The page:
Improved performance, reduced risk of outages
To begin with, Virtual Instruments VirtualWisdom software probes used SNMP gathered metrics to point out opportunities to improve the multi-path coverage and path balancing, offering improved performance, and reducing the risk of outages. The following summary report is representative of initial findings. Among other things, it shows that in 8% of the environment, the data path was not redundant, and in 13%, the data flow in the redundant paths was not balanced.
Reduced trouble tickets, huge OPEX saving
Following the software deployment, hardware/SAN Traffic Access Points (TAPs) were deployed where all IBM SVCs were deployed. Within a quarter of first deployment, they saw a 75% drop in trouble tickets, primarily due to the ability to proactively detect small problems before they became big, business-impacting problems.
At the same time, problem analysis times were dramatically reduced. For instance, it might have taken as long as two weeks to find the actual cause of a backup slowdown, but with VirtualWisdom, the root-cause analysis became almost instantaneous.
With a comprehensive view of actual utilization and performance metrics enabled by VirtualWisdom, the company can continue to manage its high data volume growth with an almost-flat headcount in the SAN team. Furthermore, the team is already confident at overcoming other traditional problem areas such as reducing the number of devices within the SAN, accurately forecasting capacity requirements, consolidating and decommissioning legacy servers, and qualifying known areas of opportunity in relation to storage ports.
When compared to other large customers (examples listed below), this IT organization manages its storage with on average 1/4 of the staff.
If you assume a fully burdened cost of an admin to be $150K/year, then this organization is recognizing an OPEX saving of $2.7M per year.
Having an infrastructure that is up and running 24/7/365 is essential. VirtualWisdom is able to help the IT staff identify issues before they escalate into a potential application outage. This company estimates that a 24 hour outage on their critical applications could cost them in the region of $70M or $48K/minute!
Additionally, by leveraging VirtualWisdom’s unique ability to identify the I/O workload from Initiator to Target LUN, they are able to drive greater ratios of LPAR’s across their IBM P-Series cluster that they use for their critical SAP production environments.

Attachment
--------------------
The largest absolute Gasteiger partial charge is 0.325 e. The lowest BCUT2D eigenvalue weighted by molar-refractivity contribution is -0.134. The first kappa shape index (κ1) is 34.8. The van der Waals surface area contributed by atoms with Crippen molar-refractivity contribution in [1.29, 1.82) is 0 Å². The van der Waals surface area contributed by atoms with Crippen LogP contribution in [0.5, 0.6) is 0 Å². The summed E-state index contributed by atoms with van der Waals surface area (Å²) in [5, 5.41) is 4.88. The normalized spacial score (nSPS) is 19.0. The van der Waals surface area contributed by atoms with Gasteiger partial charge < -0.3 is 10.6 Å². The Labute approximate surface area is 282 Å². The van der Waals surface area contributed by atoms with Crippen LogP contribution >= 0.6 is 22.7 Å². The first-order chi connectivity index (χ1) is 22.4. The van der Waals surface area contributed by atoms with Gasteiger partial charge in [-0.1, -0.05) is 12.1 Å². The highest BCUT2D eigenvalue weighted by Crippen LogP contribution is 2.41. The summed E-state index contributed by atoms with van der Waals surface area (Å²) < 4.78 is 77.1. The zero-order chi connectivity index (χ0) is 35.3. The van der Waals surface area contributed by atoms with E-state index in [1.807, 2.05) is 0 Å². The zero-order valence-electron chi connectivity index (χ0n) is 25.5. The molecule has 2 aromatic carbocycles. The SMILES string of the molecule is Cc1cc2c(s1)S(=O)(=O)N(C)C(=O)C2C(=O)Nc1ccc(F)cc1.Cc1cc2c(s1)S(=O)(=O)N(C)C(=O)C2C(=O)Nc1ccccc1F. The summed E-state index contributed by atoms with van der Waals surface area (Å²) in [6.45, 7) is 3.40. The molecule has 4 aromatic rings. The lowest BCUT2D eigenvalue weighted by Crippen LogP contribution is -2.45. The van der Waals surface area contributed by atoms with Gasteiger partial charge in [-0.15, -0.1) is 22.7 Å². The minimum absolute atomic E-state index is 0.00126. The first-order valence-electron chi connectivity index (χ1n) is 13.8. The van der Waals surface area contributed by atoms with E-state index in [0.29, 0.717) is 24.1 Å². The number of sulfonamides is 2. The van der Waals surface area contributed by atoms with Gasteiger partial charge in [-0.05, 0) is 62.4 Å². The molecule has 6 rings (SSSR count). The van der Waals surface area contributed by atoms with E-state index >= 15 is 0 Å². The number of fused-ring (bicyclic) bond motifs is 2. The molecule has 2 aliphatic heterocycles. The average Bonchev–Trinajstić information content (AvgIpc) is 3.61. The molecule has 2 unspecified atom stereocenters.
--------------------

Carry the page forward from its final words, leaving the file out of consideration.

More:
Within six weeks of VirtualWisdom installation, the IT team was already identifying repetitive and potentially costly problems such as specific switch bottlenecks, replicated fabric balancing issues and virtual library testing inconsistencies. As a side benefit, VirtualWisdom also provides them with the transparency to drive resolutions with its primary storage vendors, a task that was previously complicated due to the complex architectures involved and the lack of visibility into the overall SAN.
Specific Virtual Instruments benefits to the company include:
Virtual Instruments is aligned with corporate IT strategy of standardization and simplification. The IT function is a key enabler for the transformation towards a globally aligned business through strategic alliances and partnerships with global suppliers.
The company is progressing along the Storage Maturity Model and expects to reap even greater benefits as it gains more experience with VirtualWisdom. The goal is to deepen the proactive monitoring capability, with tighter thresholds and increased dynamic alerting. Additionally, the team plans to instrument the Test Lab to create a more dynamic environment for testing and deploying solutions, and to prove out vendor performance claims.
In retrospect, the company found that it’s the fact that VirtualWisdom is a vendor agnostic solution that helps keep vendors honest. But their vendors actually recommended VirtualWisdom, so perhaps it’s good to gauge your vendors’ acceptance of a “referee” like Virtual Instruments. They found significantly over-provisioned SANs in their infrastructure where utilization rates were surprisingly low. Thanks to Virtual Instruments, they were able to indentify consolidation opportunities and expect to save millions by avoiding or delaying purchases of unnecessary SAN equipment and reduced environmental costs (power, cooling floor space) over the next few years. At the same time, the company was able to identify opportunities to distribute the load of busier data paths over more links, to more effectively distribute the load. Neither SNMP based tools, nor “rules of thumb” were able to provide effective help here.
Since the company has a redundant SAN infrastructure, it was easy to add TAPs (signal splitters) during maintenance windows with no effect on users. Having said that, it would be better to provide Virtual Instruments-approved TAPs when the initial SAN is deployed, and make it a corporate standard. The incremental cost is small, and the benefits are huge.